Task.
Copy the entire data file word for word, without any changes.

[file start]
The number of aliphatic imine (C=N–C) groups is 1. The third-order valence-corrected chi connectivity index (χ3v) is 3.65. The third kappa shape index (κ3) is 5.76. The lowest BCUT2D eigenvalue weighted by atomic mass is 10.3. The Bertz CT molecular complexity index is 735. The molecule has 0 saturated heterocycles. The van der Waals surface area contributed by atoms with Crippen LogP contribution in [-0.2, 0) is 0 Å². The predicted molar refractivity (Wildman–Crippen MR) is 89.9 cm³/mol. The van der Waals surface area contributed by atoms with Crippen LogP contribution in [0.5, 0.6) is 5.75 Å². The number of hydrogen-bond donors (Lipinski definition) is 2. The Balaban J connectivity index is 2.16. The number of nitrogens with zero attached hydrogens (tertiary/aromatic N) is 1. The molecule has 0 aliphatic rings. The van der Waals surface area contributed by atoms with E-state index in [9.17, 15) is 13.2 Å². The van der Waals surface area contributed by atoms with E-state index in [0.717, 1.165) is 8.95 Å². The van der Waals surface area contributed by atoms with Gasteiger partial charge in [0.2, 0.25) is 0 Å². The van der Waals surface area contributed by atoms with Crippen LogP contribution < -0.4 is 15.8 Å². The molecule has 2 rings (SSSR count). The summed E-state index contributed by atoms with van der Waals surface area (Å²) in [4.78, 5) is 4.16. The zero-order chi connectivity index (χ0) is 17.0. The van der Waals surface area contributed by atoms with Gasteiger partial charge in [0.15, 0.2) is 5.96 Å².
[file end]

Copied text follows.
The number of aliphatic imine (C=N–C) groups is 1. The third-order valence-corrected chi connectivity index (χ3v) is 3.65. The third kappa shape index (κ3) is 5.76. The lowest BCUT2D eigenvalue weighted by atomic mass is 10.3. The Bertz CT molecular complexity index is 735. The molecule has 0 saturated heterocycles. The van der Waals surface area contributed by atoms with Crippen LogP contribution in [-0.2, 0) is 0 Å². The predicted molar refractivity (Wildman–Crippen MR) is 89.9 cm³/mol. The van der Waals surface area contributed by atoms with Crippen LogP contribution in [0.5, 0.6) is 5.75 Å². The number of hydrogen-bond donors (Lipinski definition) is 2. The Balaban J connectivity index is 2.16. The number of nitrogens with zero attached hydrogens (tertiary/aromatic N) is 1. The molecule has 0 aliphatic rings. The van der Waals surface area contributed by atoms with E-state index in [9.17, 15) is 13.2 Å². The van der Waals surface area contributed by atoms with E-state index in [0.717, 1.165) is 8.95 Å². The van der Waals surface area contributed by atoms with Gasteiger partial charge in [0.2, 0.25) is 0 Å². The van der Waals surface area contributed by atoms with Crippen LogP contribution < -0.4 is 15.8 Å². The molecule has 2 rings (SSSR count). The summed E-state index contributed by atoms with van der Waals surface area (Å²) in [4.78, 5) is 4.16. The zero-order chi connectivity index (χ0) is 17.0. The van der Waals surface area contributed by atoms with Gasteiger partial charge in [0.15, 0.2) is 5.96 Å².